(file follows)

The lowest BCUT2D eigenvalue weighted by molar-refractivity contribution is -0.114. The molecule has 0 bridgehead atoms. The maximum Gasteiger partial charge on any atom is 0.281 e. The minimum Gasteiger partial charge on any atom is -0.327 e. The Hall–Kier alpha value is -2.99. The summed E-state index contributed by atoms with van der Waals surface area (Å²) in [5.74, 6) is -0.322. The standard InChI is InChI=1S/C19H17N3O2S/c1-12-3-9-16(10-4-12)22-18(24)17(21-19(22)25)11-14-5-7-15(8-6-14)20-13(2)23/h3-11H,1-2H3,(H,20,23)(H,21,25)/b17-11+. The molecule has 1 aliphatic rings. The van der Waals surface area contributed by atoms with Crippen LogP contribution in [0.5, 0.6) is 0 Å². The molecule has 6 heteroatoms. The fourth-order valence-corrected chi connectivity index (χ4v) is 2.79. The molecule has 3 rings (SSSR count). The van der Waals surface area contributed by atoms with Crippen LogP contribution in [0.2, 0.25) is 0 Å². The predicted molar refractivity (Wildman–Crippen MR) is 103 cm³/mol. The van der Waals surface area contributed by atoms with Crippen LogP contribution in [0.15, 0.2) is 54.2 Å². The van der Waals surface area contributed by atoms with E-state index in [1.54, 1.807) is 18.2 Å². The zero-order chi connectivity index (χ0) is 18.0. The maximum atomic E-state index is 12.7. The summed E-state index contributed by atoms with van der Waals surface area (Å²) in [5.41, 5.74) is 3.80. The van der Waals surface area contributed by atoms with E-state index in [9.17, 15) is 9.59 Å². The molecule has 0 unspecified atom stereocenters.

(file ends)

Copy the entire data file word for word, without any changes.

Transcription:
The lowest BCUT2D eigenvalue weighted by molar-refractivity contribution is -0.114. The molecule has 0 bridgehead atoms. The maximum Gasteiger partial charge on any atom is 0.281 e. The minimum Gasteiger partial charge on any atom is -0.327 e. The Hall–Kier alpha value is -2.99. The summed E-state index contributed by atoms with van der Waals surface area (Å²) in [5.74, 6) is -0.322. The standard InChI is InChI=1S/C19H17N3O2S/c1-12-3-9-16(10-4-12)22-18(24)17(21-19(22)25)11-14-5-7-15(8-6-14)20-13(2)23/h3-11H,1-2H3,(H,20,23)(H,21,25)/b17-11+. The molecule has 1 aliphatic rings. The van der Waals surface area contributed by atoms with Crippen LogP contribution in [0.5, 0.6) is 0 Å². The molecule has 6 heteroatoms. The fourth-order valence-corrected chi connectivity index (χ4v) is 2.79. The molecule has 3 rings (SSSR count). The van der Waals surface area contributed by atoms with Crippen LogP contribution in [0.2, 0.25) is 0 Å². The predicted molar refractivity (Wildman–Crippen MR) is 103 cm³/mol. The van der Waals surface area contributed by atoms with Crippen LogP contribution in [0.15, 0.2) is 54.2 Å². The van der Waals surface area contributed by atoms with E-state index in [1.54, 1.807) is 18.2 Å². The zero-order chi connectivity index (χ0) is 18.0. The maximum atomic E-state index is 12.7. The summed E-state index contributed by atoms with van der Waals surface area (Å²) in [5.41, 5.74) is 3.80. The van der Waals surface area contributed by atoms with E-state index in [9.17, 15) is 9.59 Å². The molecule has 0 unspecified atom stereocenters.